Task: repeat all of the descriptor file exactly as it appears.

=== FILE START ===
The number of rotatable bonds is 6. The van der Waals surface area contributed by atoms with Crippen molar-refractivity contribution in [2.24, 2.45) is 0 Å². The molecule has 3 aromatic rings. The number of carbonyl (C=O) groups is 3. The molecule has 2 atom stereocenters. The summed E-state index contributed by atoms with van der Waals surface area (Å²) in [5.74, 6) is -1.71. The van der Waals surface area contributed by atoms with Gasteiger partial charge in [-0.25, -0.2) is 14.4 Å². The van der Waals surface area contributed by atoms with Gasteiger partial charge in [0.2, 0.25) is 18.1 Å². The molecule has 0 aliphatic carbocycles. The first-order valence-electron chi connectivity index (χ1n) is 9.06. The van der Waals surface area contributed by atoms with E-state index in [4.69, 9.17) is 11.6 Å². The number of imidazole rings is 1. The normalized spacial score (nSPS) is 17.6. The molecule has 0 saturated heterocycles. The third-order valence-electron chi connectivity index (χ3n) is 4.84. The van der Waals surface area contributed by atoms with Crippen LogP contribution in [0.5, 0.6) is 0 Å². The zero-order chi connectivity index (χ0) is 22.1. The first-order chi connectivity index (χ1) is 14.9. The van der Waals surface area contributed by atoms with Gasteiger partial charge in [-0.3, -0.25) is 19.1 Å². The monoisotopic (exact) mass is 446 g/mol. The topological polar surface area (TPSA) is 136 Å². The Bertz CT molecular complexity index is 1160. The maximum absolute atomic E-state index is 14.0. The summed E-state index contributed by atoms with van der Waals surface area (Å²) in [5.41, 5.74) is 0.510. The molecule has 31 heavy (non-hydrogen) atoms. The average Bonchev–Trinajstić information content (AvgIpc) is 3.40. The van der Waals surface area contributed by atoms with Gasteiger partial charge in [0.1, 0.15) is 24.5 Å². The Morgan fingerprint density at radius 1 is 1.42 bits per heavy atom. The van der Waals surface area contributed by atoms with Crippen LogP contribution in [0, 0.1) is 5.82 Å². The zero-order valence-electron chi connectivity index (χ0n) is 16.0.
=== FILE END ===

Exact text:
The number of rotatable bonds is 6. The van der Waals surface area contributed by atoms with Crippen molar-refractivity contribution in [2.24, 2.45) is 0 Å². The molecule has 3 aromatic rings. The number of carbonyl (C=O) groups is 3. The molecule has 2 atom stereocenters. The summed E-state index contributed by atoms with van der Waals surface area (Å²) in [5.74, 6) is -1.71. The van der Waals surface area contributed by atoms with Gasteiger partial charge in [-0.25, -0.2) is 14.4 Å². The van der Waals surface area contributed by atoms with Gasteiger partial charge in [0.2, 0.25) is 18.1 Å². The molecule has 0 aliphatic carbocycles. The first-order valence-electron chi connectivity index (χ1n) is 9.06. The van der Waals surface area contributed by atoms with E-state index in [4.69, 9.17) is 11.6 Å². The number of imidazole rings is 1. The normalized spacial score (nSPS) is 17.6. The molecule has 0 saturated heterocycles. The third-order valence-electron chi connectivity index (χ3n) is 4.84. The van der Waals surface area contributed by atoms with Crippen LogP contribution in [0.5, 0.6) is 0 Å². The zero-order chi connectivity index (χ0) is 22.1. The first-order chi connectivity index (χ1) is 14.9. The van der Waals surface area contributed by atoms with Gasteiger partial charge in [-0.3, -0.25) is 19.1 Å². The monoisotopic (exact) mass is 446 g/mol. The topological polar surface area (TPSA) is 136 Å². The Bertz CT molecular complexity index is 1160. The maximum absolute atomic E-state index is 14.0. The summed E-state index contributed by atoms with van der Waals surface area (Å²) in [5.41, 5.74) is 0.510. The molecule has 31 heavy (non-hydrogen) atoms. The average Bonchev–Trinajstić information content (AvgIpc) is 3.40. The van der Waals surface area contributed by atoms with Gasteiger partial charge in [0.1, 0.15) is 24.5 Å². The Morgan fingerprint density at radius 1 is 1.42 bits per heavy atom. The van der Waals surface area contributed by atoms with Crippen LogP contribution in [0, 0.1) is 5.82 Å². The zero-order valence-electron chi connectivity index (χ0n) is 16.0.